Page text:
A delegation from the Al-Quds Foundation International on Tuesday visited the Palestine Museum in Cape Town where they handed over precious artifacts to the Kaaf Trust to be displayed in the museum. Historian and delegation member Dr Saud Abu Mahfuz said an institution such as the Palestine Museum, although not yet complete, would convey the suffering and plight of the Palestinian people to all South Africans and all who visit it. He applauded South Africans for their support of the people of Palestine, regardless of religious or cultural affiliation.
“During my visit so far, I saw a mosque called Masjid Al-Aqsa, complete with the golden dome, the same as we have. I am here to launch this museum, because it will be a crucial help to us. I have seen the Palestinian flags waving everywhere. We thank South Africans, for all their efforts, from our brothers and sisters.”
Kaaf Trust founder Dr Anwah Nagia welcomed the delegation, saying their presence was important in keeping the momentum on Palestine on the national agenda. He said the museum would serve as a place of memory for the millions of Palestinians who have been displaced by the Zionist occupation.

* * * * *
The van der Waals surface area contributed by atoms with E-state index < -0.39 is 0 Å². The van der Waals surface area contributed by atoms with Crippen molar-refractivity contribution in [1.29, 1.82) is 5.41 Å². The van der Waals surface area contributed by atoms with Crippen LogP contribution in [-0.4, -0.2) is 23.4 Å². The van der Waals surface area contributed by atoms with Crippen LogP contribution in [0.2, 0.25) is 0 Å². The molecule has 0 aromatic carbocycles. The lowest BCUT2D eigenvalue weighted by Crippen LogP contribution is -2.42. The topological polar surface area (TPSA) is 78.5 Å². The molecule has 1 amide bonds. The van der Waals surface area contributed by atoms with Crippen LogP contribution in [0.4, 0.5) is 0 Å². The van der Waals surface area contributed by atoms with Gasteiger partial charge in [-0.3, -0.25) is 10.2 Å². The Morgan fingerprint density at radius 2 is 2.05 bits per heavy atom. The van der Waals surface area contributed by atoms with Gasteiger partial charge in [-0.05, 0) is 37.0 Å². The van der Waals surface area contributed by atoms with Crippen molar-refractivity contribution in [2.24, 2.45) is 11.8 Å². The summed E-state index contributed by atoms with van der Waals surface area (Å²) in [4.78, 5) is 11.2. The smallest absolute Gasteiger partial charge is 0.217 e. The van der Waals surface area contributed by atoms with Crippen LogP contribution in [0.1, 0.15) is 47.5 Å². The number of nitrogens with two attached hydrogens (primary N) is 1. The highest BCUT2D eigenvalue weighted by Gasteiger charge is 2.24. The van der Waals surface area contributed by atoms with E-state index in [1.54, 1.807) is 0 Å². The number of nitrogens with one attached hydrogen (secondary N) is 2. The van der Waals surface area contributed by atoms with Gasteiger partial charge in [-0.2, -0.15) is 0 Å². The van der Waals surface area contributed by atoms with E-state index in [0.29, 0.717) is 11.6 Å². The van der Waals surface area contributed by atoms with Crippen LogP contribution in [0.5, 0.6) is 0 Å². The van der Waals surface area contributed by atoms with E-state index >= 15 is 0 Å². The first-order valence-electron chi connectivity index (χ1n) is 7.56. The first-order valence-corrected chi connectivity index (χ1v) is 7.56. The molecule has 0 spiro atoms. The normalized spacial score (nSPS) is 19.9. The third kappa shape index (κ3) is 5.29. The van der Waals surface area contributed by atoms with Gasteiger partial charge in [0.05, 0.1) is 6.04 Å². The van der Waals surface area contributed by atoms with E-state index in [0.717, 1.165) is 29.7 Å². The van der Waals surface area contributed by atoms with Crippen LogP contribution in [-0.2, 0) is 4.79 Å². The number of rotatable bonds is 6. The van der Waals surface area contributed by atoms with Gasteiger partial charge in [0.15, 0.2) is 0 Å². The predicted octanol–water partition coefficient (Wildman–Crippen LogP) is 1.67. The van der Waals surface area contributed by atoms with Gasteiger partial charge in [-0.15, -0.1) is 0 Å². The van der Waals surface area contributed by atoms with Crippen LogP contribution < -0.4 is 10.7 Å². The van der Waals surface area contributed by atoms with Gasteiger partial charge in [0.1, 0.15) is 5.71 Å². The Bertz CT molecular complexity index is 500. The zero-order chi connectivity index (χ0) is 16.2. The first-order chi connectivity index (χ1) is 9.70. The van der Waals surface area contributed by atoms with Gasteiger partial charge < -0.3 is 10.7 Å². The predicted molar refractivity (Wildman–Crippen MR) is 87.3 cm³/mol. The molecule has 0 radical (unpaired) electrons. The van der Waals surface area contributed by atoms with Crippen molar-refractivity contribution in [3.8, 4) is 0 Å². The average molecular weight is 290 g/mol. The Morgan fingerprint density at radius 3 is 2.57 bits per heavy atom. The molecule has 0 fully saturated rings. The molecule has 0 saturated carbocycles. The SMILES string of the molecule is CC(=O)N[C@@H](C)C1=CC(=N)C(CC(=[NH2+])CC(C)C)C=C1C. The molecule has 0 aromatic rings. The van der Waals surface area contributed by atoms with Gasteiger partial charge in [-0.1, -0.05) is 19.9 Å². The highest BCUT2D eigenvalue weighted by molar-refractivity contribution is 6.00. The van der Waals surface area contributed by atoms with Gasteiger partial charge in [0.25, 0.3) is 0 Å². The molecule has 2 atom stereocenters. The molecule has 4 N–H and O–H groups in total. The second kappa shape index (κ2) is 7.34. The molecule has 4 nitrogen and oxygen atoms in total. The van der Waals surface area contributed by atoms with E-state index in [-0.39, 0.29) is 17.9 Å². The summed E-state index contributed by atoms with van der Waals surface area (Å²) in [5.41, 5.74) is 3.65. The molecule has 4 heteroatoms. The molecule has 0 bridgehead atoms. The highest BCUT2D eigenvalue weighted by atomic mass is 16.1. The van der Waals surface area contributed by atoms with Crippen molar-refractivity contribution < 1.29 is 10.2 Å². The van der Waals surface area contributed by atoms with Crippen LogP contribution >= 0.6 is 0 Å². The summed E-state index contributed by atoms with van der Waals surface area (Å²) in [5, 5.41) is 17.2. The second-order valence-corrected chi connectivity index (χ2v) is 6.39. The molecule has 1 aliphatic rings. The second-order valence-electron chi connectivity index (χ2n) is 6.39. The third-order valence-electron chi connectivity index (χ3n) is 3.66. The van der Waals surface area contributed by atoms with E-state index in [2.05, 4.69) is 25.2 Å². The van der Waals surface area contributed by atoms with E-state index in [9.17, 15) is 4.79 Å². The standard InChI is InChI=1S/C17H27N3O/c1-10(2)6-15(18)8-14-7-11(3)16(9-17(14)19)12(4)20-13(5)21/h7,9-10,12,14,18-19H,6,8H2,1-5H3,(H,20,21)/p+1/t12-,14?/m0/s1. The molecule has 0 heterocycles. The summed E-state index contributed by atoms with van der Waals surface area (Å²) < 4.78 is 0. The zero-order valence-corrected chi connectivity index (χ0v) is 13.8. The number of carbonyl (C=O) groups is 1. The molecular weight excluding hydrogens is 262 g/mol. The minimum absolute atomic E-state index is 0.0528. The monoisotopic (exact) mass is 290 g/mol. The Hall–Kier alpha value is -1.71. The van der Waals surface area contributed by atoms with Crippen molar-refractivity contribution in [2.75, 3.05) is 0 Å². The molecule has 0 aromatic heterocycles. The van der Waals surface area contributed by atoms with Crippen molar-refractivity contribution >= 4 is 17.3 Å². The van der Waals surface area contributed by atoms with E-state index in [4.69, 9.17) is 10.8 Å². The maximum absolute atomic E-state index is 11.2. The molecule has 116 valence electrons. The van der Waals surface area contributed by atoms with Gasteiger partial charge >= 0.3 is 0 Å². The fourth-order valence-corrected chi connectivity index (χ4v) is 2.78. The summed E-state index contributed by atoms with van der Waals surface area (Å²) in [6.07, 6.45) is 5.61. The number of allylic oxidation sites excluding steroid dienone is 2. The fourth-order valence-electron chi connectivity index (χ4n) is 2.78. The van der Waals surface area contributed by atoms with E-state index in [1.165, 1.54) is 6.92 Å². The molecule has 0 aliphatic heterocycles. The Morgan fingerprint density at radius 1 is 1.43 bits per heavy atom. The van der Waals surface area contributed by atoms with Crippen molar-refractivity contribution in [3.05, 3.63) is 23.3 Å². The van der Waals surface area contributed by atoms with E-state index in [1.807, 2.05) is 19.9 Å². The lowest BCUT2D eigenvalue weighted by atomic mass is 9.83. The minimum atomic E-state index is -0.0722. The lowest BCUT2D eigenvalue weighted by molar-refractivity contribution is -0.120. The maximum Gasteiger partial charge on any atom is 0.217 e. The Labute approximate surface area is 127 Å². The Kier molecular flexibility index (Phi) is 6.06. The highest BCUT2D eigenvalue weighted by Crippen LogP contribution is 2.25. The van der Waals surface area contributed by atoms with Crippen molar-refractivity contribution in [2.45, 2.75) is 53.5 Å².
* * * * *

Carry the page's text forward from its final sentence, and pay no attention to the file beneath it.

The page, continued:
Mahfuz and other members of the Al-Quds foundation are Palestinian refugees living in Lebanon and Jordan. He described being a refugee as not only being someone in exile but also as someone treated as a second class citizen in their own country. Mahfuz said he believes many South Africans who lived under Apartheid could relate to what millions of Palestines in exile and within Israel experience.
“You can have a five degree education, or be a billionare, but when you are outside your own country, you are a refugee. I imagine some older South Africans, may know that feeling. As refugees we suffer because we are outside of our homeland.”
Mahfuz said it is not only Muslims who are being subjected to inhumane treatment by Israeli authorities but Christians and other religious sects in the occupied territories also have their beliefs subjugated and oppressed. He believes more initiatives such as the Palestine Museum could enlighten ordinary citizens from all walks of life on the plights of the Palestinian people. VOC (Andriques Che Petersen)
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